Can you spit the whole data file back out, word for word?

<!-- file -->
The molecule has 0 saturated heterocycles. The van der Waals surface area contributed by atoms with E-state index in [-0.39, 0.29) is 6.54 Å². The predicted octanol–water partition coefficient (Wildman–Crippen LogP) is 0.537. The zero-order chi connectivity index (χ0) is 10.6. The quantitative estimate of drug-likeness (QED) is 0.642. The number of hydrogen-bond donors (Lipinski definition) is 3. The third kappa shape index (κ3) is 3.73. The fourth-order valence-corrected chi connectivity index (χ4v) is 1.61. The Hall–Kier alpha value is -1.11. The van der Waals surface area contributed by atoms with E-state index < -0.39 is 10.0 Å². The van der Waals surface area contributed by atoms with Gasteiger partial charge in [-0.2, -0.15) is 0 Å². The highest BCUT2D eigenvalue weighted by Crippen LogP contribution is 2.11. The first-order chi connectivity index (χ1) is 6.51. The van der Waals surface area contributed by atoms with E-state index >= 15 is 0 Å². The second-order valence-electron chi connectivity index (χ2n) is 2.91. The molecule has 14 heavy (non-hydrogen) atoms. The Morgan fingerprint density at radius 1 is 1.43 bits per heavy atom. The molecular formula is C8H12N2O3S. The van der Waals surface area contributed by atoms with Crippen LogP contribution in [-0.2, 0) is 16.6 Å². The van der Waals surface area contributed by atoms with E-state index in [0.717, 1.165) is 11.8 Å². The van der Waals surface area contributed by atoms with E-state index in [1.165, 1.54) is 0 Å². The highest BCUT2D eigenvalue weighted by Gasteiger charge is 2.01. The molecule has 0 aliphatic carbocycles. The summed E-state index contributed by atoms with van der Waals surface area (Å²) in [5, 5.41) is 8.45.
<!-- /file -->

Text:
The molecule has 0 saturated heterocycles. The van der Waals surface area contributed by atoms with E-state index in [-0.39, 0.29) is 6.54 Å². The predicted octanol–water partition coefficient (Wildman–Crippen LogP) is 0.537. The zero-order chi connectivity index (χ0) is 10.6. The quantitative estimate of drug-likeness (QED) is 0.642. The number of hydrogen-bond donors (Lipinski definition) is 3. The third kappa shape index (κ3) is 3.73. The fourth-order valence-corrected chi connectivity index (χ4v) is 1.61. The Hall–Kier alpha value is -1.11. The van der Waals surface area contributed by atoms with E-state index < -0.39 is 10.0 Å². The van der Waals surface area contributed by atoms with Gasteiger partial charge in [-0.2, -0.15) is 0 Å². The highest BCUT2D eigenvalue weighted by Crippen LogP contribution is 2.11. The first-order chi connectivity index (χ1) is 6.51. The van der Waals surface area contributed by atoms with E-state index >= 15 is 0 Å². The second-order valence-electron chi connectivity index (χ2n) is 2.91. The molecule has 14 heavy (non-hydrogen) atoms. The Morgan fingerprint density at radius 1 is 1.43 bits per heavy atom. The molecular formula is C8H12N2O3S. The van der Waals surface area contributed by atoms with Crippen LogP contribution in [-0.2, 0) is 16.6 Å². The van der Waals surface area contributed by atoms with E-state index in [0.717, 1.165) is 11.8 Å². The van der Waals surface area contributed by atoms with E-state index in [1.165, 1.54) is 0 Å². The highest BCUT2D eigenvalue weighted by Gasteiger charge is 2.01. The molecule has 0 aliphatic carbocycles. The summed E-state index contributed by atoms with van der Waals surface area (Å²) in [5, 5.41) is 8.45.